Author: Will Scannell

Hello all, in these troubled times the blog is being updated once again.

I have received news that prior to the pandemic cards were distributed amongst women and children at a JRS run child protection space in Tapachula, Mexico.

This was a slight shock to me because one doesn’t typically think of these cards as going to people just south of myself (currently in Canada). They are not only going to refugees outside of their countries fleeing from war and greater conflicts but also to people who are fleeing violence and other hostile factors inside of their own homes.

Some time after this more postcards were distributed at a group therapy session in order to help ease their suffering and help engage the healing process that many of these women and families are engaging in.

The Women’s Trust Group later sent a message thanking the writers of the cards for the unconditional love bestowed upon them. The translation can be seen below

“To You (the writers of Any Refugee Postcards)

Upon receiving your postcards we are filled with strength, gratitude, and we are encouraged and nourished to continue forward.

As we read your words, we are reminded that this process does not last forever and that good people are present throughout this world.

We also want to say that you must not tire in advocating for us who are here [in Mexico]. Your advocacy is our blessing, because we can see that God has people preparing the way.

May God bless you in the same way, because without knowing who we are, you keep us in your thoughts.

  • The Women’s Trust Group”

Seeing such good come out of this project truly does warm my heart and I can only help but thank all of you for showing such kindness through these cards. Thank you.

Greetings all,

Today I found out that the National Postal Museum in Washington DC will be planning on having an Any Refugee station, helping get the word out. I am thoroughly humbled by this opportunity to get the word out about Any Refugee and look forward to seeing what this will bring.

In other news, I have recently gotten a drop of pictures featuring refugee mothers in Chad having postcards handed out to them. This is just awesome and hope to see more of these pictures in the future!

Last Thursday I had the chance to talk to the third graders of the Nightingale-Bamford School in New York City.  They were truly interested in learning about refugees and how even kids like me and you can make a meaningful difference in their lives.

Here are some of their postcards and letters: they are great!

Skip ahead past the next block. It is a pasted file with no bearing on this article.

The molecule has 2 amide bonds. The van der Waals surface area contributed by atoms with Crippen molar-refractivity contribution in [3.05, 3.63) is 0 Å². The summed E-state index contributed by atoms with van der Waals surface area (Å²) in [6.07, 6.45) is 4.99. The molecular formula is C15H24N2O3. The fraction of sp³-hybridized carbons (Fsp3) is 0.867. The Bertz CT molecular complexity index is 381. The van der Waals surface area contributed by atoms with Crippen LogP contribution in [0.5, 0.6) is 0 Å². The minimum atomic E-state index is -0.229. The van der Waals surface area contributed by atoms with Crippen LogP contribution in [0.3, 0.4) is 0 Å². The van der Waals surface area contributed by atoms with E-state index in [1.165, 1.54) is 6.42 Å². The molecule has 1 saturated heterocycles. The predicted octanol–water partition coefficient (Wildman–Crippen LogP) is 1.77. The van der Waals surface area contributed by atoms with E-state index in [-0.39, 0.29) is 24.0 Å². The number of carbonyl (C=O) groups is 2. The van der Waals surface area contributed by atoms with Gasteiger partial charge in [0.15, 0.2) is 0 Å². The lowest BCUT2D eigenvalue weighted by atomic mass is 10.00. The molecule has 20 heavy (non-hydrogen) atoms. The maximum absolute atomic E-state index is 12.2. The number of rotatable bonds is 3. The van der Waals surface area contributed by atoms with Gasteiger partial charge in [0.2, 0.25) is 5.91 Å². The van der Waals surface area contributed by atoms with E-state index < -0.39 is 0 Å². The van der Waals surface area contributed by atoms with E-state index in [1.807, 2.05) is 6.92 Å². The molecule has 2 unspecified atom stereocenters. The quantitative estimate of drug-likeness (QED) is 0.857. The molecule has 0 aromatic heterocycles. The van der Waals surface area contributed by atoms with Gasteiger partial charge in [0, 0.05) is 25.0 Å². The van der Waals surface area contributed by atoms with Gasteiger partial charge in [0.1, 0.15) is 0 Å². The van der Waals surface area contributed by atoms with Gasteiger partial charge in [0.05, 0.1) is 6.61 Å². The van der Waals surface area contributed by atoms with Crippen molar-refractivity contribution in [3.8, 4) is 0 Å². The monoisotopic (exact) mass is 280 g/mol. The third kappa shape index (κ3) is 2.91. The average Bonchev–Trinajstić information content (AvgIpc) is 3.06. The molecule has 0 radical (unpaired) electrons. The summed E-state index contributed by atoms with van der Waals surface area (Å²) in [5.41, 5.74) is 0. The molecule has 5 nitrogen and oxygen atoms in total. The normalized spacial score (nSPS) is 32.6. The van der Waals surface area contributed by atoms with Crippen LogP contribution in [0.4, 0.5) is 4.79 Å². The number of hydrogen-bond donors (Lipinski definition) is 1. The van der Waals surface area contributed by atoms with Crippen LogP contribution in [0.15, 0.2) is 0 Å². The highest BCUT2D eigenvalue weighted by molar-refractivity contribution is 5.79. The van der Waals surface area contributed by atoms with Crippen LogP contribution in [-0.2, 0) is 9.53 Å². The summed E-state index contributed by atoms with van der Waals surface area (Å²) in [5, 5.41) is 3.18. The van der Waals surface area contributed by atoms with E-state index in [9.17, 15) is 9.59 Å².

The JRS team in Batouri, eastern Cameroon, shared your postcards with refugee children at the Bethanie site. Bethanie is an informal site where some Central African refugees live. ‘Informal’ means that it’s not a refugee camp, but a place where refugees have fled to, and now live with little help. They are mostly Fulani and Muslims.

You did this. You made this possible!  Thank you!

Never, ever lose your dream!

Lots of postcards!  You did this!

Hope is necessary for life.

JRS distributes postcards in eastern Cameroon.

Anyone can become a refugee.

Some of these kids are my age.

Knowing that someone cares is important.

You helped these kids to sing with hope and joy!

Today was the second time I spoke using Skype to around 35 sorority sisters from the ΩΦΑ Alpha Kappa Chapter of the University of Kansas.

Olivia Borland and Madisen Huscher, the sorority service directors, invited me to speak last week and again this week about how important hope is to people who have had to flee their homes and become refugees.

Thank you for helping!  Thank you for sending hope!


These photographs were taken earlier this week in Africa by Jesuit Refugee Service staff working in a refugee camp outside of Guéréda, Chad. They are amazing!  Look at how happy you made them!

You did this.

When I began this project a little more than three years ago at my school in Alaska, I was young and rather naive. ​It was all just about making people happy, but it was with a feeling of pure emotion rather than knowledge.

I was unsure of what would happen to Any Refugee, and I worried that it would fail and people would hate everything about it. My subconscious was asking “What good can a random postcard do?” but now instead of thinking that, I say “Well, what can it not do?”









Now, three years and many thousands of postcards later, I have seen these pictures along with many others. I’ve talked and Skyped with kids all over the US and Canada about refugees.